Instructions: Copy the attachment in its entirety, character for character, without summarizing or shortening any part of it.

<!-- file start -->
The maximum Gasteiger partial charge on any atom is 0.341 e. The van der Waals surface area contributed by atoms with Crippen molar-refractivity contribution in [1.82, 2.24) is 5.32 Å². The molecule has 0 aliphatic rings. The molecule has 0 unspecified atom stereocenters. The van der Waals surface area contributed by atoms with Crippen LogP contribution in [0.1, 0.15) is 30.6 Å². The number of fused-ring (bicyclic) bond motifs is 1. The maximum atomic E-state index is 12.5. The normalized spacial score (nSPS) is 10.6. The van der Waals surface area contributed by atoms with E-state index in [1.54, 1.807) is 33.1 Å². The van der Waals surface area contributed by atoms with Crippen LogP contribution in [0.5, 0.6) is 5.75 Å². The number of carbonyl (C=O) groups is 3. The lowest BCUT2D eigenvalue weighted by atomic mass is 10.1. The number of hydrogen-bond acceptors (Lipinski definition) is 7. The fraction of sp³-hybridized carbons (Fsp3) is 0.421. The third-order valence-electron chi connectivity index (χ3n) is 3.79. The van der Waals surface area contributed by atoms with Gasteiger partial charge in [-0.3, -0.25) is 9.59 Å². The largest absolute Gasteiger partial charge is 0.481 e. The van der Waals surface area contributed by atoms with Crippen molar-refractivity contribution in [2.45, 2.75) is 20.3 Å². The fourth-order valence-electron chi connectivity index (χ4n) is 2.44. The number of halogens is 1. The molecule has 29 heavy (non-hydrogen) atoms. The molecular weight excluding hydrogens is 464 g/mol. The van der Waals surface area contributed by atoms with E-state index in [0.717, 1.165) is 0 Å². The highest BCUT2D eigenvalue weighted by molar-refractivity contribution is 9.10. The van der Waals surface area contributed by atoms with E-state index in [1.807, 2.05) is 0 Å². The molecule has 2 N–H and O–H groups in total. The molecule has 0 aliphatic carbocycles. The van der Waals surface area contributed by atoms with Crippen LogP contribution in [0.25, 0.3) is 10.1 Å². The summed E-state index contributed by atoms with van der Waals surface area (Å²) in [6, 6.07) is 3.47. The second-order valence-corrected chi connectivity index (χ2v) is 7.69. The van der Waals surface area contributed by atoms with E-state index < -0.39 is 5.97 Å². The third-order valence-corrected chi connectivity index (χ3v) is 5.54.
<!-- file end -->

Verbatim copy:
The maximum Gasteiger partial charge on any atom is 0.341 e. The van der Waals surface area contributed by atoms with Crippen molar-refractivity contribution in [1.82, 2.24) is 5.32 Å². The molecule has 0 aliphatic rings. The molecule has 0 unspecified atom stereocenters. The van der Waals surface area contributed by atoms with Crippen LogP contribution in [0.1, 0.15) is 30.6 Å². The number of fused-ring (bicyclic) bond motifs is 1. The maximum atomic E-state index is 12.5. The normalized spacial score (nSPS) is 10.6. The van der Waals surface area contributed by atoms with E-state index in [1.54, 1.807) is 33.1 Å². The van der Waals surface area contributed by atoms with Crippen LogP contribution in [0.5, 0.6) is 5.75 Å². The number of carbonyl (C=O) groups is 3. The lowest BCUT2D eigenvalue weighted by atomic mass is 10.1. The number of hydrogen-bond acceptors (Lipinski definition) is 7. The fraction of sp³-hybridized carbons (Fsp3) is 0.421. The third-order valence-electron chi connectivity index (χ3n) is 3.79. The van der Waals surface area contributed by atoms with Gasteiger partial charge in [-0.3, -0.25) is 9.59 Å². The largest absolute Gasteiger partial charge is 0.481 e. The van der Waals surface area contributed by atoms with Crippen molar-refractivity contribution in [2.45, 2.75) is 20.3 Å². The fourth-order valence-electron chi connectivity index (χ4n) is 2.44. The number of halogens is 1. The molecule has 29 heavy (non-hydrogen) atoms. The molecular weight excluding hydrogens is 464 g/mol. The van der Waals surface area contributed by atoms with E-state index in [0.717, 1.165) is 0 Å². The highest BCUT2D eigenvalue weighted by molar-refractivity contribution is 9.10. The van der Waals surface area contributed by atoms with E-state index in [1.807, 2.05) is 0 Å². The molecule has 2 N–H and O–H groups in total. The molecule has 0 aliphatic carbocycles. The van der Waals surface area contributed by atoms with Crippen LogP contribution in [0.25, 0.3) is 10.1 Å². The summed E-state index contributed by atoms with van der Waals surface area (Å²) in [6, 6.07) is 3.47. The second-order valence-corrected chi connectivity index (χ2v) is 7.69. The van der Waals surface area contributed by atoms with E-state index < -0.39 is 5.97 Å². The third-order valence-corrected chi connectivity index (χ3v) is 5.54.